Dealing With a Mean Female Lovebird

You either have your own horror story about a pet female lovebird or you’ve heard of one. A mean female lovebird that rivals Godzilla in fierceness. It happens, sadly it does. But it doesn’t have to be that way! Female lovebirds go bad when their hormones are on overload, so reduce the hormone levels and you can keep a female lovebird relatively sweet and precious.

There are some pretty serious don’ts when you have a female, or for that matter, when you don’t know the sex of your lovebird. The first and foremost is day length. Long days trigger hormones, it’s that simple. Provide at least 11 hours of sleep a night for your lovebird. That much sleep is not bad for a lovebird and it’s particularly good for females lovebirds to have short days and long nights to keep from raising her hormone levels. I’m sure you’re thinking this is not possible, you can’t do this. The trade off of making a few changes though, in my mind, are things that make this neccesary, not an option. Move her cage to a room that you don’t use at night or a low traffic area or a room where you won’t be up late watching movies and move it back during the day. Cover her cage at night, too! 11 hours….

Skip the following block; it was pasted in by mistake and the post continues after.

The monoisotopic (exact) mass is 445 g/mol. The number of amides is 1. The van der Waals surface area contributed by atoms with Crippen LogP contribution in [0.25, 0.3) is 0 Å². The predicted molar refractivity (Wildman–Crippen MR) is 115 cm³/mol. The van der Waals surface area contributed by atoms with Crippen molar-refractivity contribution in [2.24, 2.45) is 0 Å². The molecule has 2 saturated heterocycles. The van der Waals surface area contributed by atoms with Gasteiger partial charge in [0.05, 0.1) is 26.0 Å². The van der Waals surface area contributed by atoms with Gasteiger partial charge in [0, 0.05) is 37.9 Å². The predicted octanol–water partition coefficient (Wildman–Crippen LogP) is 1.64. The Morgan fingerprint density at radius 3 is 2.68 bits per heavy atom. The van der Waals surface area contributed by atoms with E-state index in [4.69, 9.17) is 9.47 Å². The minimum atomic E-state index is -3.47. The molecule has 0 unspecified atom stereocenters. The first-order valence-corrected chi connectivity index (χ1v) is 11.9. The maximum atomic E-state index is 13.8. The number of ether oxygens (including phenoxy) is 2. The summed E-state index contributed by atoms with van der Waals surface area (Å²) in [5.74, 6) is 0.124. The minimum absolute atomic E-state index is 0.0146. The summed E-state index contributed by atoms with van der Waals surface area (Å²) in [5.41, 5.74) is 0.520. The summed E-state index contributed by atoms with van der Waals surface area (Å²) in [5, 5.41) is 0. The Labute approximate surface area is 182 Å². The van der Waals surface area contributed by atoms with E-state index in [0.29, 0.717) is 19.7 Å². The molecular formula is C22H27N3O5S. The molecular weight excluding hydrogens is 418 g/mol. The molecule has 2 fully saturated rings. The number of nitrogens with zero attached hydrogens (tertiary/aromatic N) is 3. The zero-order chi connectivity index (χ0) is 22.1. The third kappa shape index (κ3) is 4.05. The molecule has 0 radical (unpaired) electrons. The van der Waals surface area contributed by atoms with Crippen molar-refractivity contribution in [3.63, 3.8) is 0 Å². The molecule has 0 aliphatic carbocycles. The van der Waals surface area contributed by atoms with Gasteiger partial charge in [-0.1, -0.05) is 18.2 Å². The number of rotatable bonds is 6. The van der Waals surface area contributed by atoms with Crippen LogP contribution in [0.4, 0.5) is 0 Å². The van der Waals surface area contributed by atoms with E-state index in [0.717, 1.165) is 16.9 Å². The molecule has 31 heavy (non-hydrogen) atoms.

A sleepy hut or a sleeping tent are not substitutes for giving her a long night. These are possible places to nest believe it or not and are only going to promote her hormone levels! So, keep anything out of her cage that will serve as a possible nest, this includes large food bowls.

Keep out any mirrors or stuffed buddies that might serve as mates.

Get her out of her cage as much as possible. You have a single, tame, female lovebird and you are her mate, like it or not. She needs to interact with you and have contact with you as much as you can, and getting her out of the cage more will help alleviate any territotrialness she might be building up. Something else you can do to help alleviate that is to rearrange her cage often and change out her toys often.

By far though, the number one thing to do is to shorten her days and lengthen her nights. If you have a female you’re having problems with, this is a sure fire cure and if you have a new female or one you don’t know the sex of, this is an excellent way to start off your relationship with your lovebird.

Lovebirds are awesome little creatures and I love them! They don’t come with instructions but they really should. My goal is to try and help folks deal with their lovebird issues or to help them start off on the right foot, and I hope this helps!

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10 Responses to Dealing With a Mean Female Lovebird

  1. Janifer Mercado says:

    Awesome post!! Couple of these rules are hard to follow for me because Stormy uses the sleepy tent in the cage so i cant technically take it away! But yes hormonal females are so much fun! (sarcasm..haha).

  2. Susan says:

    Hey I have 2 lovebirds im not sure of the sex, i’ve had 1 for about 3ish years and the other for about a month. We put them together because i thought it was lonely and the newest one is constantly being rude to the other one by chasing it biting its tail feathers and not letting it eat and im not sure what to do about it because i like them both :/

    • Lynn says: